Tag: turbogears

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This blog has been relatively stale for a while now — mostly due to increasing work pressure and the limited amount of time I had left for it. What little time I had was mostly wasted on coding on it. The previous version was written in turbogears which seemd like a good idea back in 2006. Over time I kind of regretted that decision, which was not really Turbogears fault, but just caused by my laziness to really update it etc.

I’ve been frustrated with the old blog code and the old design for some time now and wanted to redo everything and already started multiple attempts in various technological reincarnations — the latest being an implementation in java/spring using my jcouchdb library. The design got more and more ambitious over time; so ambitious that it would basically require me to work full-time on it. Continue reading

Javascript Slim-Down

Modern javascript libraries tend to be fat. This increases the page load latency, wastes bandwidth and is a real problem for people with slower connections (There are still about 50% dialup users). So trying to slim things down comes almost naturally.

In this article I will try to present two compression methods that together will make your scripts lose up to 80% of their weight and I will also present an alternative way to serve gzip compressed files with Turbogears : a precompressing gzip controller for Turbogears.

The first thing one can do is javascript compression. Stripping unnecessary whitespace and renaming local variables can already bring down the size a bit, The dojo javascript compressor ( online version ) does both.

Let’s take two of the javascript libraries used for this site as examples:

  • ff-src.js – source version of my own javascript library

    Uncompressed: 10.1 KB
    Javascript compressed: 6.7 KB
    Compression: 33%

  • tinymce.js – all sources I need from the tinymce richtext editor joined together

    Uncompressed: 329.0 KB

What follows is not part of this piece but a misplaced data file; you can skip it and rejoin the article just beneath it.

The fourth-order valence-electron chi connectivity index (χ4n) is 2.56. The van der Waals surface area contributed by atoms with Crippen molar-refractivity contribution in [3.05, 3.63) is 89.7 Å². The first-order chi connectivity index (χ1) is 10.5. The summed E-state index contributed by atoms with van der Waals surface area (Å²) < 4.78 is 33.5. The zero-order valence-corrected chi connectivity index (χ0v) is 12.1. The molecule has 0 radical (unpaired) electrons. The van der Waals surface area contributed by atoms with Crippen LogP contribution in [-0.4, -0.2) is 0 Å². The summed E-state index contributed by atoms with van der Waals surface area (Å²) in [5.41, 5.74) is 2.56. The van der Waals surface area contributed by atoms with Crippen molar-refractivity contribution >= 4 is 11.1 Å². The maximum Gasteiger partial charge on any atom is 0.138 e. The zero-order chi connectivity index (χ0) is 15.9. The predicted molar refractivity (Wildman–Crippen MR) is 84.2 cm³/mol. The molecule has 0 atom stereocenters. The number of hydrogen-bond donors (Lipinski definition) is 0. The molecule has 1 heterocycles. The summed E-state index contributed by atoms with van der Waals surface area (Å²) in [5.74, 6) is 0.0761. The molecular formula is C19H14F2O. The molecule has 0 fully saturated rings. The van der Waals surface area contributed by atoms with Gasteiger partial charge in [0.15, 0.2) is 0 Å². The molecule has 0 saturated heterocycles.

Javascript compressed: 233.6 KB
    Compression: 29%

This sure is nice for a start, but we can go even one step further with gzip compression. Gzip compression is a w3 standard ( defined in RFC 2616 ) and can be used to send the output of a server compressed to a client. Using this our files shrink even more:

  • ff-src.js
    Uncompressed: 10.1 KB
    Js and gzip compressed : 2.8 KB
    Compression: 73%
  • tinymce.js
    Uncompressed: 329.0 KB
    Js and gzip compressed : 57.8 KB
    Compression: 82%

Most modern web servers allow you to enable general gzip compression. IIS does it, Apache has mod_gzip for it, Turbogears can do gzip compression via cherrypy’s gzip filter.

Personally this felt like an overkill to me. I don’t really want to use my precious server CPU cycles to compress output where it’s no larger win to do so. So I wrote myself a precompressing gzip controller for Turbogears. It creates gzipped copies of a configurable set of files and automatically updates them. If the client browser supports gzip encoding, the gzipped file copy is sent, otherwise the normal file is send.

The controller is meant to be used as a subcontroller list this

class Root( controllers.RootController ):
# subcontroller
gz = GzipController()

This would map the gzip controller to /gz/ .


  • gz.py — precompressing gzip controller
  • serveFile.patch — Update: the patch has been integrated into the turbogears distribution

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